Gardening tips: The right time to prune shrubs
Is it OK for me to prune my shrubs and trees now? This question, among others, starts popping up with gardeners as we come to the end of winter and welcome spring. As the days get longer and sunnier, so does the itching of most gardenersí fingers to get to the outdoors and do something!
When is the right time to prune spring-, summer- and fall-flowering shrubs?
Most spring-blooming shrubs should be pruned right after they flower (within two weeks after flowering for shrubs blooming from early spring to early June). These shrubs bear flowers on buds formed the previous season. Waiting to prune them off in late fall or winter will cut off the blossom buds that developed in late summer and fall.
Spring-blooming shrubs include: Forsythia, deutzia, dogwood, fringe tree, golden currant, lilac, magnolia, mountain laurel, flowering quince, mock orange, azalea, rhododendron, climbing roses, spring-flowering spirea, snowball and weigela.
Summer- and fall-flowering shrubs bloom on current yearís wood and should be pruned in late winter or early spring while dormant. These include abelia, potentilla, butterfly bush, rose of sharon, crepe myrtle, beautyberry, summersweet and spirea. Avoid pruning in late summer-early fall, since this may force renewed growth that could get damaged or injured through freezing during winter.
Evergreen shrubs, like yews and junipers, are best pruned in late March to mid-April before new growth begins, while deciduous trees like maple should be pruned in late winter or early spring before they leaf out. On the other hand, fruit trees should be pruned in late February to early April, and grapevines should be pruned between March and early April.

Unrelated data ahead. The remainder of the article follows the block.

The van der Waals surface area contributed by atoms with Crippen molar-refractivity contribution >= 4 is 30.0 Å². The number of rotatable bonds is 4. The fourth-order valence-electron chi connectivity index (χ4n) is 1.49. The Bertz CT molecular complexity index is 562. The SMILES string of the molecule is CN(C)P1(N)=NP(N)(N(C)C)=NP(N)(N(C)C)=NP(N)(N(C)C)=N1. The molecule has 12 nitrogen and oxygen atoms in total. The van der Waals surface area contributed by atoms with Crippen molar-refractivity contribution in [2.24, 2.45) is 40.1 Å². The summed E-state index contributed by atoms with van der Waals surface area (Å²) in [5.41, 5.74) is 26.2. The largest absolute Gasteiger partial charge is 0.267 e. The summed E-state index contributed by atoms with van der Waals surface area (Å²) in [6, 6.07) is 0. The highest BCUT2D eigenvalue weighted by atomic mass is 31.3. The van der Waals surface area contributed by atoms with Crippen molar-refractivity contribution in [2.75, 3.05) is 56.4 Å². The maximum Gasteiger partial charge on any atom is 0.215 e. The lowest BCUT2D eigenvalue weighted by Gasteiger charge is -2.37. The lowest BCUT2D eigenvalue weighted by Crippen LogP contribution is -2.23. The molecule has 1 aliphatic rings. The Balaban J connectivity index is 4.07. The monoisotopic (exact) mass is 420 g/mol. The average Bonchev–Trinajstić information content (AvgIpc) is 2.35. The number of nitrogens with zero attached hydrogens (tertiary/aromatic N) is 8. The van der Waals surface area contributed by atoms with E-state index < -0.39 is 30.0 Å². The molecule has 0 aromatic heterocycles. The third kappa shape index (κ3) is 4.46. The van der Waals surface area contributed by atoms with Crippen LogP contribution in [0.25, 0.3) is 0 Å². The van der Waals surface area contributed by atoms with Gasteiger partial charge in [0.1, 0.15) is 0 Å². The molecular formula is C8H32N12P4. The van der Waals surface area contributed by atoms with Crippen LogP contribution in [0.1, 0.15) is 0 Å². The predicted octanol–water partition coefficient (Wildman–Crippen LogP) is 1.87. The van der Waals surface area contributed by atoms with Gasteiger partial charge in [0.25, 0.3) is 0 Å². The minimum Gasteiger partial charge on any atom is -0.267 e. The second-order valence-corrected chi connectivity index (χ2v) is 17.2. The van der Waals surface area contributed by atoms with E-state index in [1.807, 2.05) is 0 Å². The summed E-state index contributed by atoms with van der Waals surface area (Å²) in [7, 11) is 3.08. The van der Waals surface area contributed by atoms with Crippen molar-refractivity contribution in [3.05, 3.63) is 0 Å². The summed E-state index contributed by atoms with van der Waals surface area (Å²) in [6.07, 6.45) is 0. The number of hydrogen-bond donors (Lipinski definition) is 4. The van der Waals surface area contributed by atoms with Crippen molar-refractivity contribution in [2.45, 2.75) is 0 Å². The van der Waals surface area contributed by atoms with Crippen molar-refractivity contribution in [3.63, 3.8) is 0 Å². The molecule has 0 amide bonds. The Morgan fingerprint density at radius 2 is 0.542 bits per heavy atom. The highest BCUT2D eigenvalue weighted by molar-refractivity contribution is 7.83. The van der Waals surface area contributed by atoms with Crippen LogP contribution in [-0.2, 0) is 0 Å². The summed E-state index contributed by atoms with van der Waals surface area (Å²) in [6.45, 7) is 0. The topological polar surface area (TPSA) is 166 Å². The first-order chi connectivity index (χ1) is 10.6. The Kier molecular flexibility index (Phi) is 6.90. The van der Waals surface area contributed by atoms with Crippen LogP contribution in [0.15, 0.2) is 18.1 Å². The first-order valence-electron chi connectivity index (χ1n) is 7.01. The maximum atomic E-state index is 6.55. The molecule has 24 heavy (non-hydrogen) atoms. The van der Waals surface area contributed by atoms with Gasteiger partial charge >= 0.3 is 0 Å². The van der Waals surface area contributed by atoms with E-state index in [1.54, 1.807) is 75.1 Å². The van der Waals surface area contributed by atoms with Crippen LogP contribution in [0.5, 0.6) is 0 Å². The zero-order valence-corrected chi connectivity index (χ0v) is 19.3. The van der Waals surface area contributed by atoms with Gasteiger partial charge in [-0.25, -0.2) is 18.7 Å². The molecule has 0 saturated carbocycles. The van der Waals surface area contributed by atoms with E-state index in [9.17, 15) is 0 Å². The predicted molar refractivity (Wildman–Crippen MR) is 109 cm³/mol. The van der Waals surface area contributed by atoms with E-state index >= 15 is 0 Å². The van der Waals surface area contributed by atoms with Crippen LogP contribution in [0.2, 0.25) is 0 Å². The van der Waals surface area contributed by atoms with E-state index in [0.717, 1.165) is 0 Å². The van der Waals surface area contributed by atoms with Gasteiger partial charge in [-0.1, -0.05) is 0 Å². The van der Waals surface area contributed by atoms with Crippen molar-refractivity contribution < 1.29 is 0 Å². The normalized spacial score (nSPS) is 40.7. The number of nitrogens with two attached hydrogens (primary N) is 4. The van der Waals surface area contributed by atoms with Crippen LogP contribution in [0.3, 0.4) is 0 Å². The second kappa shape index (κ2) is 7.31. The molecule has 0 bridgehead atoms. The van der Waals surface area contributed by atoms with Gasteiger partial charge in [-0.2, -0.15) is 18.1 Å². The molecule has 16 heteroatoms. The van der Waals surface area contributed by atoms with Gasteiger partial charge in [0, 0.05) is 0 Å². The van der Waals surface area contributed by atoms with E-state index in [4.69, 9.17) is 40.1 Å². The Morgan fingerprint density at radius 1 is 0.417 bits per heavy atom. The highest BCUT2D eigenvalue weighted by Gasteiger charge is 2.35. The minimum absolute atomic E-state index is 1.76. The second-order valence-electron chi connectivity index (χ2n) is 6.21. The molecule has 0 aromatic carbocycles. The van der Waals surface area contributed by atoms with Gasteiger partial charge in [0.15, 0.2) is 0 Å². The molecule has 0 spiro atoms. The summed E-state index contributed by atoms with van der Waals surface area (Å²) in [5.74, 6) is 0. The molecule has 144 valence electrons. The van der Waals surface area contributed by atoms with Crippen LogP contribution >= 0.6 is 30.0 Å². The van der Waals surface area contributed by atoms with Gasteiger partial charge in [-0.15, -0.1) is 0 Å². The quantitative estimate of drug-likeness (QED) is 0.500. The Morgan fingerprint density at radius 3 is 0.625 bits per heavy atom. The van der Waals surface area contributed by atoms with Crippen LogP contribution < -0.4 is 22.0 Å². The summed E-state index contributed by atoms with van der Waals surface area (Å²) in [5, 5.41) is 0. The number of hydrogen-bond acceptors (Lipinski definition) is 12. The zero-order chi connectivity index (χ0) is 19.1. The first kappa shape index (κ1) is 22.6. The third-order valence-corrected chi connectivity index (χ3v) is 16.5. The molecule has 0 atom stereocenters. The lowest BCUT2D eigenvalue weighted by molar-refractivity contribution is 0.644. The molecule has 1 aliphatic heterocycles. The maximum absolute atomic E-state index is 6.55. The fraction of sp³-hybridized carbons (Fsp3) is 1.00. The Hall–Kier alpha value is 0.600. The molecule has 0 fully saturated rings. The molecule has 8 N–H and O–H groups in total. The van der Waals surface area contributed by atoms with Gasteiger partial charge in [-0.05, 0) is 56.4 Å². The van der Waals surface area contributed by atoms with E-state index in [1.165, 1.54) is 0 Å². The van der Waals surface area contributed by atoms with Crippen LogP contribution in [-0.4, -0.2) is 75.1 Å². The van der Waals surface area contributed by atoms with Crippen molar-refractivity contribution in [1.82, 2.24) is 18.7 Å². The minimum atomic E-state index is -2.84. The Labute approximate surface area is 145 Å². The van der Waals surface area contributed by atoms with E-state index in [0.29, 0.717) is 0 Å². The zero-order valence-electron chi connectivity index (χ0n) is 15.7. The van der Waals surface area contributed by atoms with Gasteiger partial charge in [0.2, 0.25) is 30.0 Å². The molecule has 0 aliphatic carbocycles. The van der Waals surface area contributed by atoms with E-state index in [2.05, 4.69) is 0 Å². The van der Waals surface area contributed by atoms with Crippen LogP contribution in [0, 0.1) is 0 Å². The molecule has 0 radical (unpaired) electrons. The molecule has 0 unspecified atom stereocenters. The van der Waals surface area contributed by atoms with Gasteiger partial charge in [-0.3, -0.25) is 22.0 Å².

What to prune?
Prune off scraggly, thin and weak-looking wood, crossing wood, dead, diseased and damaged branches, water shoots or branches that are tall and leggy or growing near the base. Also prune overgrown and neglected plants. After bloom time and once the flowers begin to fade, prune off the stems carrying the blooms in azaleas, rhododendrons and magnolias.
There should be no guilty feelings about pruning. Nature normally takes care of its own when pruning is done properly; so donít be afraid to prune. Pruning will help control the size and shape of your shrubs, as well as keep the shrubs flowering more regularly.
Anne Gachuhi, MS
Former Horticulture Specialist
Source: Guidesheet G6870, "Pruning ornamental shrubs," by Christopher J. Starbuck, Department of Horticulture, University of Missouri. Available online at: http://muextension.missouri.edu/explore/agguides/hort/g06870.htm.
(If you have horticulture questions, please contact Scott Killpack, Agronomy/Natural Resource Specialist, 636-970-3000, KillpackS@missouri.edu.)